Why I Didn't Buy

When Not To Buy (Even if the Price is Amazing) I've been working on closets for years, and one consistent problem I see is buying mistakes. There's no shame in it - almost everyone purchases something that ultimately doesn't work. The big thing is to minimize potential buying blunders while you are in the store.

I was consignment shopping the other day and found this cute Diane von Furstenberg dress.

DVF Dress

DVF is one of my favorite designers. Many of her looks go day-to-night beautifully, and most of her pieces are both comfortable and lovely.

So, when I saw a DVF pattern dress with this price tag....

Diane von Furstenberg Price Tag

...I was QUITE excited.

Until I tried it on.

Here's what it looked like on me:

Selfie from the dressing room

I liked the feel of the fabric (ultra comfortable), loved that it was a daytime summer dress, and even liked the cinched waist. But, I didn't like the side view.

Side of DVF Dress

The side cut was so dramatic that a wardrobe malfunction possibility was WAY too high. (Shopping is all about risk assessment, right?) I don't want to be a fashion flasher! The side-boob problem could potentially be solved by:

1. Wearing a backless, strapless bra.

There are some great backless, strapless bras out on the market right now that are both supportive and comfortable. Yet, the cut of this dress was dramatic enough that the clear "tape" would have shown. It ultimately would have taken away from the line of the dress and looked pretty tacky. So that option was out.

2. Wear a bandeau

In the same vein, there are some pretty bandeaus on the market now, too. Yet, wearing one with this particular dress would take away from the cut and make a simple dress more complicated.

3. Have the straps taken up

You can't tell from the picture, but the back was open and had criss-cross straps. I thought about taking it to a tailor to have the straps taken up so the dress would fall differently. But, by the time I put more money into remaking the dress I could actually purchase something that fit correctly.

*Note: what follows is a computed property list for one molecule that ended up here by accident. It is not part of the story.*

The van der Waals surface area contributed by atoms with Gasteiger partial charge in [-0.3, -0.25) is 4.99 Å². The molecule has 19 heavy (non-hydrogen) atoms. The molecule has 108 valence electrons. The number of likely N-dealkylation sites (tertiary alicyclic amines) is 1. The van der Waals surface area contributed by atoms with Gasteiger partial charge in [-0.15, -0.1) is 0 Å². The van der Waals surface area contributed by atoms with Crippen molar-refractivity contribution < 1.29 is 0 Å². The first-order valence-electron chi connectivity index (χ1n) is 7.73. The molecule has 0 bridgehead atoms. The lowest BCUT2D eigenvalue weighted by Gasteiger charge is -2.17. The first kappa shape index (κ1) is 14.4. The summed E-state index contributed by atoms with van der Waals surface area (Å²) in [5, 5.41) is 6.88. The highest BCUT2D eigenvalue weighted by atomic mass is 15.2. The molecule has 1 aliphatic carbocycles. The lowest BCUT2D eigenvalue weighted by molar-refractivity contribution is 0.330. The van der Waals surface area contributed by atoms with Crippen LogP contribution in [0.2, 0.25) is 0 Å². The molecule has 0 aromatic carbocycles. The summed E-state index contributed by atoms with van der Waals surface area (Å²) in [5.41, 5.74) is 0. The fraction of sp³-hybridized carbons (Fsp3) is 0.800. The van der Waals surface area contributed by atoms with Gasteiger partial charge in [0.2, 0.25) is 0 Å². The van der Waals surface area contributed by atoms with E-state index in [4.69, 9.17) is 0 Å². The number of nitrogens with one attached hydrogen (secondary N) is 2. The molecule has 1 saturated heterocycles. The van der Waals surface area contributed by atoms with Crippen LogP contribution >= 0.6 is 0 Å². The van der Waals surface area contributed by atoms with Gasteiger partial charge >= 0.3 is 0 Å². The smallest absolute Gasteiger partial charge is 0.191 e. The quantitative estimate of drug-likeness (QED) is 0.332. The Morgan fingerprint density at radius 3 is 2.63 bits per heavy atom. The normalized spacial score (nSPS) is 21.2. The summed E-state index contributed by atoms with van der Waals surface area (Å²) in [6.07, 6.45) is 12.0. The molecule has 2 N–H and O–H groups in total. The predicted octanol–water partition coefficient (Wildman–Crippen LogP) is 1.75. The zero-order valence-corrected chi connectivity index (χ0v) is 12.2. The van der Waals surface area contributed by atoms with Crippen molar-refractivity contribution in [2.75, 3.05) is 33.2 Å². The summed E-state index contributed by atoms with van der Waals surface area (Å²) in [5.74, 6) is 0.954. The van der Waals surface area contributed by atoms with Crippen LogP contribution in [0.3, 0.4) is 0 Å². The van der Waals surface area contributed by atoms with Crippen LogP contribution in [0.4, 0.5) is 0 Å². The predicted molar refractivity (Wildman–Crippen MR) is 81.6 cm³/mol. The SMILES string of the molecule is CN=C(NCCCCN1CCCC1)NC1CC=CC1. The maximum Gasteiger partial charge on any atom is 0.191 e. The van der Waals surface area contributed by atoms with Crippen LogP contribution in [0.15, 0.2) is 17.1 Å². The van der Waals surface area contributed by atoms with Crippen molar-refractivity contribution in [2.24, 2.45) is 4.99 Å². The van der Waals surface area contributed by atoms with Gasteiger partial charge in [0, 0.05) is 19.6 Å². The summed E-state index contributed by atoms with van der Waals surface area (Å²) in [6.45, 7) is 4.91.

I was still on the fence about this one (that pattern = SO cheerful), so I decided to turn the dress inside out. If you are ever debating if a piece of clothing is worth the price tag, I highly suggest this technique. You don't have to know anything about fashion or sewing to see if a garment is going to hold together or not. All you have to do is look to see if the stitches look tight / even and aren't coming apart.

Here's what it looked like turned inside out:

Stitching of DVF Dress

See how some of the stitching is coming apart? Even if the garment was beautifully stitched at one point, I was in a consignment shop. Which means that all of the clothes had some wear (unless I found something brand new with tags - which is the ultimate treasure hunting discovery!). This signaled to me that the dress was a bit of a risk.

Ultimately, I let it go. I know, DVF for $35 is hard to pass up! But, this type of daytime dress is supposed to be easy. Meaning, you pop it on, put on some shoes (and maybe one or two accessories), and you are out of the door. The bra / side cut situation would always be something to deal with. Which means it had the potential of just sitting in my closet because I would always, always have to think about how to work around the side cut.

Goodbye, DVF deal. There will be more summertime dresses that fit better!

Have you purchased a clothing mistake recently? Feel free to tell your story in the comments!